I started using the old audio-lingual method. That basically means listen and repeat. That is the basis of the J. Marvin Brown books from A.U.A. that many people started with. I knew Marvin Brown and towards the end of his life he changed his teaching philosophy away from the audio lingual method. We had some interesting discussions since I agreed with the beginning Marvin Brown and disagreed with the later one. But his books are still very useful when just beginning to study Thai. Lots of listen and repeat.

I am a very audio-centric person, have always been able to hear something and repeat it naturally. That doesn’t mean that I remembered it for very long, I still have trouble with that, but it did help greatly with my learning tones.

I own 7 dictionaries and use 3 online ones. If I hear a new word, or I have a concept that I want to say but don’t know the Thai word yet, I write it down and then look it up later.

Did one method stand out over all others?

When a caveman in Cave A wanted to trade his shells with a caveman across the valley in Cave B he probably had to learn to speak Caveman B’s language. I wonder what method he used. I once met a hill tribe woman in Mae Hongson who spoke 10 languages (Thai, Northern Thai, Shan, Mandarin, Cantonese, Karin, Lahu, Lisu, Hmong, and I was speaking to her in English). She was a tour guide and needed them for her business. I would bet that by now she speaks some German and maybe a Scandinavian language or two. The best way to learn a language is to have a serious need to learn it. The next best way to learn a foreign language is to really like talking to people.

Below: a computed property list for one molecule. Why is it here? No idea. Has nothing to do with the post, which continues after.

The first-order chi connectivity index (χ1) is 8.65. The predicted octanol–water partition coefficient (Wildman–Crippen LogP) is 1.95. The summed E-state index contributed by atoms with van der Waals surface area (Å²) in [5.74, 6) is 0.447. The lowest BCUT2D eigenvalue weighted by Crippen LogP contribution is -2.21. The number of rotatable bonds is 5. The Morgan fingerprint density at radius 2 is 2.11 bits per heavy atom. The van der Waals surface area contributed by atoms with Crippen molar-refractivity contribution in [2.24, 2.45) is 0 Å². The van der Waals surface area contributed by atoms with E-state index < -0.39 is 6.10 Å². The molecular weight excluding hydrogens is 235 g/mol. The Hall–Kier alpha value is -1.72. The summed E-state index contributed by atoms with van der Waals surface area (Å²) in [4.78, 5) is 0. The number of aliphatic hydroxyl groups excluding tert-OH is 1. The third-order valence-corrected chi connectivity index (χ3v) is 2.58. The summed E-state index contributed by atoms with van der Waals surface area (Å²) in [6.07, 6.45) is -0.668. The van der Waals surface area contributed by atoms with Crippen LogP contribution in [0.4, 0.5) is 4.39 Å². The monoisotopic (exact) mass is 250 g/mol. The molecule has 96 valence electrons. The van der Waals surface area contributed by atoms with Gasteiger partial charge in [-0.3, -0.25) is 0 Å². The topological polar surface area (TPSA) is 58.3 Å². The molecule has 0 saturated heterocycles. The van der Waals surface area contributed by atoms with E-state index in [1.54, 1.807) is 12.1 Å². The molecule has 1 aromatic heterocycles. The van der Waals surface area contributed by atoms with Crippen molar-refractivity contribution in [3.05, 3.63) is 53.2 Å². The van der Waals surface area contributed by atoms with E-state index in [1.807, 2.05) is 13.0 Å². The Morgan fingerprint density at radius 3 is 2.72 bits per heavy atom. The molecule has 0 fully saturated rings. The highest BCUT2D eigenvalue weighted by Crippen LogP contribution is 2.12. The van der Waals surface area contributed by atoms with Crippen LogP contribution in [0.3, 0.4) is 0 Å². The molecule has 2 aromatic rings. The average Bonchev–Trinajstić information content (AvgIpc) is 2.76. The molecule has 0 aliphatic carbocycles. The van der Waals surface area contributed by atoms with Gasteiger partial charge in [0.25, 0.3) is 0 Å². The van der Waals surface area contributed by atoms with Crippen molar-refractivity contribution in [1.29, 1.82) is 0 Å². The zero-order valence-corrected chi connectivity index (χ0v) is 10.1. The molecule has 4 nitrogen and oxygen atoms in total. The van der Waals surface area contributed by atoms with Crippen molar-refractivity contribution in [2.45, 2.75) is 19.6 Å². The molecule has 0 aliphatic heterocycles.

Each person learns in his or her own way so there is really no one method that stands out above any others. But if all you did was study reading and writing you are not really learning communication. Every language in the world started with speaking first. Writing is just an approximation in symbol form of what we say. So, what is the method that stands out? Talk. And listen. Talk and listen to everyone, your spouse, your maid, your caddie, the market lady, the taxi driver, your neighbors, your bartender.

The one exception is if you have children here. Speak to them solely in your native language. That will assure that they become bilingual, one of the great gifts we can give anyone.

How soon did you tackle reading and writing Thai?

I had spoken Thai for 25 years before I learned the alphabet. Many people on these pages stress the importance of learning to read and write. I do not disagree. But I do not have an opinion about how important reading and writing is because language learning is a very individual thing. We each learn in our own way. Some people can learn a word without seeing it written down. Others can’t learn a word’s tone without seeing it written and using the tone rules they have learned. As I said, I am an audio-centric person. Reading came much later.

Did you find learning to read and write Thai difficult?